When I was a young freelance writer in my late twenties, I read voraciously to find my place in the lineage of wordsmiths: books based on correspondence and journals, the complex relationships of the ex-pat writers of Paris1920-30s: Shakespeare and Company, Gertrude and Alice’s Friday afternoon salons; the Algonquin Round Table in New York city, the heady conversations of Oxford and London, and the socialist activists of Minneapolis and St. Paul. As I reached back ...
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Please Don’t Forget!

It is April 22, 1970. I am a junior at Iowa State University.  Spring has come to the small town of Ames, Iowa. The enormous old maples and oaks fringing central campus are leafing out. Tulips are blooming. The iconic lilac bushes are beginning to show promise of their white and purple fragrant blossoms. Students are sprawled on the grass sitting in small clusters on the immense lawnscape of central campus. Everyone is waiting for ...
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A Minister of Joy for Times Like These

These are serious, challenging times. We live near Seattle, one of the epicenters of COVID-19 lock down in the U.S. Even on our island we are watching church services, meetings, and performances cancelled. Every day the news sends a new level of concern. People are on edge, yet we all still need connection and laughter. We are discovering that our puppy, Vivi, is a little minister of joy. The other day I walked into ACE ...
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Blooming where we are planted

In spite of catastrophes and crises, our beautiful island is in full-out spring. Blossoming, which began in February with Hellebores, and crocuses, followed by daffodils and rows of ornamental plum trees, is rolling through peak rhododendron season, and here come the tulips! Lifting our gaze from the television or other devices of dire news, our eyes fill with color, and we dip toward one flower and another like bees nosing for scent. Surely amidst all ...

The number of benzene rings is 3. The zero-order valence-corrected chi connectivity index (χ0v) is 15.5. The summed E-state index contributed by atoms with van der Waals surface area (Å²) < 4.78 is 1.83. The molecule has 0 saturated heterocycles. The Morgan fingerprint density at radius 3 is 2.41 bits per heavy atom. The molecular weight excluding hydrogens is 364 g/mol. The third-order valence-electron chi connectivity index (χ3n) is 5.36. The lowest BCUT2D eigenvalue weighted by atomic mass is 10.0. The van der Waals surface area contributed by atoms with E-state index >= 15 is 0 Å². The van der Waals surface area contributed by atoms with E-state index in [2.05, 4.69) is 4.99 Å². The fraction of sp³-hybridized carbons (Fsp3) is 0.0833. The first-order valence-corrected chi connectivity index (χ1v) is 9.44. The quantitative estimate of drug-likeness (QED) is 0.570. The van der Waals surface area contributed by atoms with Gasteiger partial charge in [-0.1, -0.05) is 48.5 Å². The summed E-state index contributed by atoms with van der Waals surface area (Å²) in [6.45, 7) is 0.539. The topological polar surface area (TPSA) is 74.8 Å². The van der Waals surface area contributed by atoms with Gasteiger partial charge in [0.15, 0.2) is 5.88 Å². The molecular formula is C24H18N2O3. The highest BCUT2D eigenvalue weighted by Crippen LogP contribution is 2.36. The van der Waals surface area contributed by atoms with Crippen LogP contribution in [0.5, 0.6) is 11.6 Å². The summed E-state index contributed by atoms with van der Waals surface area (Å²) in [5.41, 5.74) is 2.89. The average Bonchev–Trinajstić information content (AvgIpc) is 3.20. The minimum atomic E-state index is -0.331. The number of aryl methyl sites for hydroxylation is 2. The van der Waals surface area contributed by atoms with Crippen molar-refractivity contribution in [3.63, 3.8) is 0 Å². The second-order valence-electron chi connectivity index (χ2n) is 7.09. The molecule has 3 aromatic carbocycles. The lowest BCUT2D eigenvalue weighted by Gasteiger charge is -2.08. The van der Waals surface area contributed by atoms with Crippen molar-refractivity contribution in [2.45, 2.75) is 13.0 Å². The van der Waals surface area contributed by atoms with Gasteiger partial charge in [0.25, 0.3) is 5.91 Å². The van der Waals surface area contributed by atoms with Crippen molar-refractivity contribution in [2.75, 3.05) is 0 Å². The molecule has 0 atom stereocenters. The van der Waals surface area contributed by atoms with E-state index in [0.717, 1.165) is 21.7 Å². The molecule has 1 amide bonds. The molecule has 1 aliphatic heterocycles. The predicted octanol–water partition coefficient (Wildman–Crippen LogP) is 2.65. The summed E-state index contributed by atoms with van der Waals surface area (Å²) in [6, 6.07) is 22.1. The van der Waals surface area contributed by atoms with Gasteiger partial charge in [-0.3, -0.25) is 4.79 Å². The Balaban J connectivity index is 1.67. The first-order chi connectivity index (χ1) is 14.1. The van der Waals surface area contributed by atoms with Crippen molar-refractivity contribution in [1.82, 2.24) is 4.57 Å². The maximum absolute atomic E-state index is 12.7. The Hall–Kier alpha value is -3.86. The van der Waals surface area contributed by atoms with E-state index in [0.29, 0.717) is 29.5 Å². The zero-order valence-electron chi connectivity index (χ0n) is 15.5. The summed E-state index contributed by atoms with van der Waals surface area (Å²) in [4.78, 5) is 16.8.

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Weather is Not Boring

“Talking about the weather is boring.” We’ve all heard some version of this statement. Actually, weather is exciting because:
  • Weather affects us all. It may be the most universal way people remain connected to nature and aware of environmental changes.
  • Weather is a conversation that can unite us across party lines.
My own history with weather passion is deep. My launch as a weather geek came in the summer of 1992 when my ...
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Where do we go when story falls apart?

We are story-making beings: we have to create stories out of our experiences. Story is the core thought pattern for sense-making. As things happen to us and around us, we cope by making life events into a story that organizes our experiences into a pattern. We tell ourselves these stories because we need a narrative inside which we can continue to make sense of our lives by linking one experience to the next. We tell ...
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Master of Curiosity

When you are eight weeks old, it is hard to be a master of anything. Surely not sustained focus or potty training or knowing when to bite and when not to bite. But our newly arrived little corgi puppy, Vivi, is a complete master of curiosity. Watching her step into the big world of our front yard is remarkable. The area is half grass, half patio. It is fenced all around. Winter temperatures here hover ...
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The Great Divorce

My great divorce is nearly impossible, but I am proceeding as steadfastly as possible to separate myself, my finances, my lifestyle and my future from PLASTIC. Though I don’t know how I’ll get from here to there, I am aiming toward zero-waste. Plastic is one of the prime pollutants on the planet. It is breaking down into microfibers and nano-dots that float in our bloodstream, infiltrate the cells of our bodies, and cause documented health ...
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Working Towards a Dream

Skill building is an important part of making a dream happen. We olders know this and have worked this cycle a number of times: youngers are in the process of learning what it takes. They are learning how to commit to something, and then prepare to achieve it.  I talk about this with my own grandchildren and recently had the privilege of working with 100+ eighth graders who are preparing for an end-of-the-school year camping ...
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Legacy Unfolding

It’s October 2019, and while I move through these days full of what is happening NOW, I am also moving through the echo of October 2018 and what was happening THEN. It’s the anniversary of my father’s final weeks of illness, what I call his discomfort and departure. Of course, when we were living it we didn’t know what was happening from day to day: was he recovering? Going home? Staying in care? Dying? Anyone ...